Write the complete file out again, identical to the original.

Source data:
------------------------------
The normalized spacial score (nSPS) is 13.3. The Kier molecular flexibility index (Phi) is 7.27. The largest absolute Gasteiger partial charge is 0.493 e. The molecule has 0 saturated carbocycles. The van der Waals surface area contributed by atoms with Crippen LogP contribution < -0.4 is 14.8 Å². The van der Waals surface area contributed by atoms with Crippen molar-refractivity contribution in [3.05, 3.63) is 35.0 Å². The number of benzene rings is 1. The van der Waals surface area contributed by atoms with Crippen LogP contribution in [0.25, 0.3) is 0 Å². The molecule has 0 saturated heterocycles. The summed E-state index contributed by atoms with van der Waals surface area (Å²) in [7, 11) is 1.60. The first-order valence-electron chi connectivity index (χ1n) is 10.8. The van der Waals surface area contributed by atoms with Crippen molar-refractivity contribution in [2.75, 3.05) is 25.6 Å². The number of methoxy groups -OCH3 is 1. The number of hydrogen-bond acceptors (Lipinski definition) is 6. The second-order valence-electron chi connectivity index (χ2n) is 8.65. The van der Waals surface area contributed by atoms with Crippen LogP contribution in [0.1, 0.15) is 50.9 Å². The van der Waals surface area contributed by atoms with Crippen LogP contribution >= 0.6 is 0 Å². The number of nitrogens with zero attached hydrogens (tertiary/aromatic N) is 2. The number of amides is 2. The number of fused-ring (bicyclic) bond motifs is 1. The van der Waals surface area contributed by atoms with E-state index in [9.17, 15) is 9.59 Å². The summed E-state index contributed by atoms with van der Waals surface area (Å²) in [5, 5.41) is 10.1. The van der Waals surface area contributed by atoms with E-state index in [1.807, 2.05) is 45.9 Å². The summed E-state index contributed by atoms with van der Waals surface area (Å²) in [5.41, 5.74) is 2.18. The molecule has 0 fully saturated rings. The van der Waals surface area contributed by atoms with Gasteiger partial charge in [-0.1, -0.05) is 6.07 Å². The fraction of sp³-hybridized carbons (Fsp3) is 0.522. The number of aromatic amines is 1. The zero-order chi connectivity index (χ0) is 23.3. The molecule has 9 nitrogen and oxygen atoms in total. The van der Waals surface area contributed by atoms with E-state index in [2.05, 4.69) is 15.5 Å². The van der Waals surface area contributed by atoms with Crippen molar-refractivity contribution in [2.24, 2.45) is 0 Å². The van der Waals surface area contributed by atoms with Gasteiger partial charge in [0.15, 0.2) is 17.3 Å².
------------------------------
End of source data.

The normalized spacial score (nSPS) is 13.3. The Kier molecular flexibility index (Phi) is 7.27. The largest absolute Gasteiger partial charge is 0.493 e. The molecule has 0 saturated carbocycles. The van der Waals surface area contributed by atoms with Crippen LogP contribution < -0.4 is 14.8 Å². The van der Waals surface area contributed by atoms with Crippen molar-refractivity contribution in [3.05, 3.63) is 35.0 Å². The number of benzene rings is 1. The van der Waals surface area contributed by atoms with Crippen LogP contribution in [0.25, 0.3) is 0 Å². The molecule has 0 saturated heterocycles. The summed E-state index contributed by atoms with van der Waals surface area (Å²) in [7, 11) is 1.60. The first-order valence-electron chi connectivity index (χ1n) is 10.8. The van der Waals surface area contributed by atoms with Crippen molar-refractivity contribution in [2.75, 3.05) is 25.6 Å². The number of methoxy groups -OCH3 is 1. The number of hydrogen-bond acceptors (Lipinski definition) is 6. The second-order valence-electron chi connectivity index (χ2n) is 8.65. The van der Waals surface area contributed by atoms with Crippen LogP contribution in [0.1, 0.15) is 50.9 Å². The van der Waals surface area contributed by atoms with Crippen LogP contribution >= 0.6 is 0 Å². The number of nitrogens with zero attached hydrogens (tertiary/aromatic N) is 2. The number of amides is 2. The number of fused-ring (bicyclic) bond motifs is 1. The van der Waals surface area contributed by atoms with E-state index in [9.17, 15) is 9.59 Å². The summed E-state index contributed by atoms with van der Waals surface area (Å²) in [5, 5.41) is 10.1. The van der Waals surface area contributed by atoms with E-state index in [1.807, 2.05) is 45.9 Å². The summed E-state index contributed by atoms with van der Waals surface area (Å²) in [5.41, 5.74) is 2.18. The molecule has 0 fully saturated rings. The van der Waals surface area contributed by atoms with Gasteiger partial charge in [-0.1, -0.05) is 6.07 Å². The fraction of sp³-hybridized carbons (Fsp3) is 0.522. The number of aromatic amines is 1. The zero-order chi connectivity index (χ0) is 23.3. The molecule has 9 nitrogen and oxygen atoms in total. The van der Waals surface area contributed by atoms with E-state index in [2.05, 4.69) is 15.5 Å². The van der Waals surface area contributed by atoms with Crippen molar-refractivity contribution in [2.24, 2.45) is 0 Å². The van der Waals surface area contributed by atoms with Gasteiger partial charge in [0.15, 0.2) is 17.3 Å².